Tweet report: Amazon's Appstore expected to launch this month
Millennial Media, the top independent mobile advertising firm, likes to see a robust variety of platforms for distribution of content on smartphones that they can sell advertising against. They are so excited about platforms that they tweeted yesterday a bit of apparent news that got the tech press in a tizzy: Amazon's own Appstore for Android is expected to launch this month.
The Tweet that generated news simply read: "Launching this month! Amazon Appstore for #Android—learn more here: http://bit.ly/4C4HBm."
It linked to a blog post by Millennial's Jeff Tennery, senior vice president of publisher services, who wrote about the coming Amazon Appstore.
At the moment, the two big App stores are Apple's and Google's Android Market. But since Android is an open platform, Amazon is able to set up it's own app store for developers. (And, by the way, there are several other independent Android app stores out there, such as AndSpot, SlideMe, and AndAppStore.) The store's been expected for months now, but it's taken on new significance for Amazon, which is concerned about how it can continue to sell books for its Kindle app for iPhone as Apple appears to be tightening control.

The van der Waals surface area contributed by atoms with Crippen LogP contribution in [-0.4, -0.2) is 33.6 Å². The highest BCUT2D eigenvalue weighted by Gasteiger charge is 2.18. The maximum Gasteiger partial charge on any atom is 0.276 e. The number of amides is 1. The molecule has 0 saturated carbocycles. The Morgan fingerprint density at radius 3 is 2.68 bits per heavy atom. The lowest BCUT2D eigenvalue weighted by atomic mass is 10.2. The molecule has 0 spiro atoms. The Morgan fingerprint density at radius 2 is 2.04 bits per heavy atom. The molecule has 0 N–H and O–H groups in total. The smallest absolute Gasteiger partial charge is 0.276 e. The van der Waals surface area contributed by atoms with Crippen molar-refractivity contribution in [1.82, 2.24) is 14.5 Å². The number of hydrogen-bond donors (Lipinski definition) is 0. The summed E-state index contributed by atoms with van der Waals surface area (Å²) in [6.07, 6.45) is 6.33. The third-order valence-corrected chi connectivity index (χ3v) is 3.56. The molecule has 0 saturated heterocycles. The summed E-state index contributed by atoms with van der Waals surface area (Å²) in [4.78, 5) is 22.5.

Where Google allows pretty much anything in their store (until users complain about it), Amazon will be curating the apps -- reviewing them for a week or so -- before publishing them for people to download, the way Apple does. Their hope is to cut down on the crummy Android apps out there. (Not like there aren't crummy iPhone apps, by the way.) Like Apple, Amazon would take a 30 percent slice of app sales, but it's a little more complicated, because Amazon will be the one setting the price for the apps, not the developers.
Many presume that Amazon wants this authority so it can use its sophisticated pricing algorithms to get the best prices for the apps. But such control over pricing may not sit well with some developers.
Long-term, creating an App store for Android developers on Amazon sounds like a wicked smart idea. Developers will have in their corner the online marketing muscle of one of the Web's most powerful retailers. As Amazon now suggests to you different books and products based on your browsing history, you likely can expect recommendations on Android apps to download, which will help users discover new, relevant apps (you hope.)
And, like Apple's iTunes, Amazon already has the credit card information for tons of people on the Web.
It will be interesting to see if this takes off, no?
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